Protect fuel pump: Don't drive on fumes

2013-07-25T00:00:00Z 2014-07-08T16:50:11Z Protect fuel pump: Don't drive on fumesValerie Vinyard Special To The Arizona Daily Star Arizona Daily Star

You're driving along the road when all of a sudden your vehicle's low-fuel light blinks on.

That ominous-looking light elicits all sorts of reactions from motorists. Some make a beeline for the nearest gas station, thinking their car is on the verge of running out of gas. Others milk it and drive for tens of miles before finally filling up their tank. Then there are the few who take it too far and actually run out of gas.

According to Gary Bons, operations manager at club-owned auto repair centers for AAA Arizona, all cars have at least a gallon left in the tank when that light comes on. How many miles that can take you depends on the make and model of your car, and also your driving habits.

But the cost of running out of gas is a lot less than the cost of something else that can happen when motorists drive on fumes.

A fuel pump, which is essentially an electric motor, is found inside the tank of modern cars. The fuel in a tank keeps the pump cool. Because of that, Bons recommends that motorists keep gas tanks at least a quarter full at all times so the fuel pump remains submerged.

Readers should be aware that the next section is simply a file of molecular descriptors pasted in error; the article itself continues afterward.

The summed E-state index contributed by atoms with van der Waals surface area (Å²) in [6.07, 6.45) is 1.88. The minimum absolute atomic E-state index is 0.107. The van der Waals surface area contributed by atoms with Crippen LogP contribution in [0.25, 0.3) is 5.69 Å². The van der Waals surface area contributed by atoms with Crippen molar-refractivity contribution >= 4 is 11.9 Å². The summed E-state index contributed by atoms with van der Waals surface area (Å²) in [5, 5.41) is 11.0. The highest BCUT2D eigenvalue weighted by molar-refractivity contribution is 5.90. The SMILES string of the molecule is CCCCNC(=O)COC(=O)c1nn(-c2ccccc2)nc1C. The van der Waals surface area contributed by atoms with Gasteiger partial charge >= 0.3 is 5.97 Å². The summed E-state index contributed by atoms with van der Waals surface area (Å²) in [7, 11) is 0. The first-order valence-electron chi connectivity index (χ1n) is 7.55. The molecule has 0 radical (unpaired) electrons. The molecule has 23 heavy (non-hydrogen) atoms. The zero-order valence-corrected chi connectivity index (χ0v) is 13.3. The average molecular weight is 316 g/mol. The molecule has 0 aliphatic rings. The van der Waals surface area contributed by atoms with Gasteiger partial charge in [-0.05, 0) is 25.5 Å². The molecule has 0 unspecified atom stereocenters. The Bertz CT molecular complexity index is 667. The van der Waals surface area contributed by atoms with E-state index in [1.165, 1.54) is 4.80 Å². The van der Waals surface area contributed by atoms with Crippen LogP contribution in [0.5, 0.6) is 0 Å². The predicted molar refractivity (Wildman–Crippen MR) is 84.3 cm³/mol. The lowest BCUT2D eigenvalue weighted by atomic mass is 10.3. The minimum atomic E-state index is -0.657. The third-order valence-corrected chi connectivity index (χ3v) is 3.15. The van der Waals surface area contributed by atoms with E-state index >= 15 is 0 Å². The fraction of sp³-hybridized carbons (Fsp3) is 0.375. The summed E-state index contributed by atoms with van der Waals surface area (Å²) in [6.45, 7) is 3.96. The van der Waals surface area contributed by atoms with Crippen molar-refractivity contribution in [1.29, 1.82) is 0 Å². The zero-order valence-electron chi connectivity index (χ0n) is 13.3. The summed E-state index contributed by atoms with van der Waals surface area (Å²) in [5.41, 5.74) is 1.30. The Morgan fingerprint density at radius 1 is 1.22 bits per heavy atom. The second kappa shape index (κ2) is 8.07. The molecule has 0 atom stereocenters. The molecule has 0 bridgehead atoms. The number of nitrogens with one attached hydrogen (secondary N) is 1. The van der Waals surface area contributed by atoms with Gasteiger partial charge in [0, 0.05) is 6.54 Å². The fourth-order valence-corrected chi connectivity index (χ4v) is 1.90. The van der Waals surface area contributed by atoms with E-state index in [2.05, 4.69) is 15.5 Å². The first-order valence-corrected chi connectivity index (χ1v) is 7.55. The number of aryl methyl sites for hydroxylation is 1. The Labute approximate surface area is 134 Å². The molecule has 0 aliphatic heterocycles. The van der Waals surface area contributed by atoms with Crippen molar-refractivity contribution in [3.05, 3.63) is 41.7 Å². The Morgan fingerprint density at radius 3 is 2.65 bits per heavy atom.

"The fuel pump can't dissipate the heat as well as it can when it's submerged," Bons said. "If you keep the fuel level low, it will shorten the life of your fuel pump. Since you have to buy gas anyway, don't let it go below a quarter-tank."

And at $400 to $800, replacing a fuel pump isn't cheap.

Plus, if motorists run the tank all the way down, then every time their car turns a corner, the fuel pump may start pulling in air with the fuel. That can cause cavitation, which means that tiny air bubbles mix with the fuel and may destroy the pump assembly.

It's even more important to take care of diesel engines, Bons said. Diesels have a couple of different fuel pumps, including a high-pressure pump on the engine. If that goes dry, the high-pressure pump will need the air purged.

"It's imperative that diesels do not run out of gas," Bons said. "Instead of running down to the gas station with a can, you'll be calling AAA for a tow."

Valerie Vinyard is a public affairs specialist for AAA Arizona. Contact her at or 258-0518.

Copyright 2014 Arizona Daily Star. All rights reserved. This material may not be published, broadcast, rewritten or redistributed.


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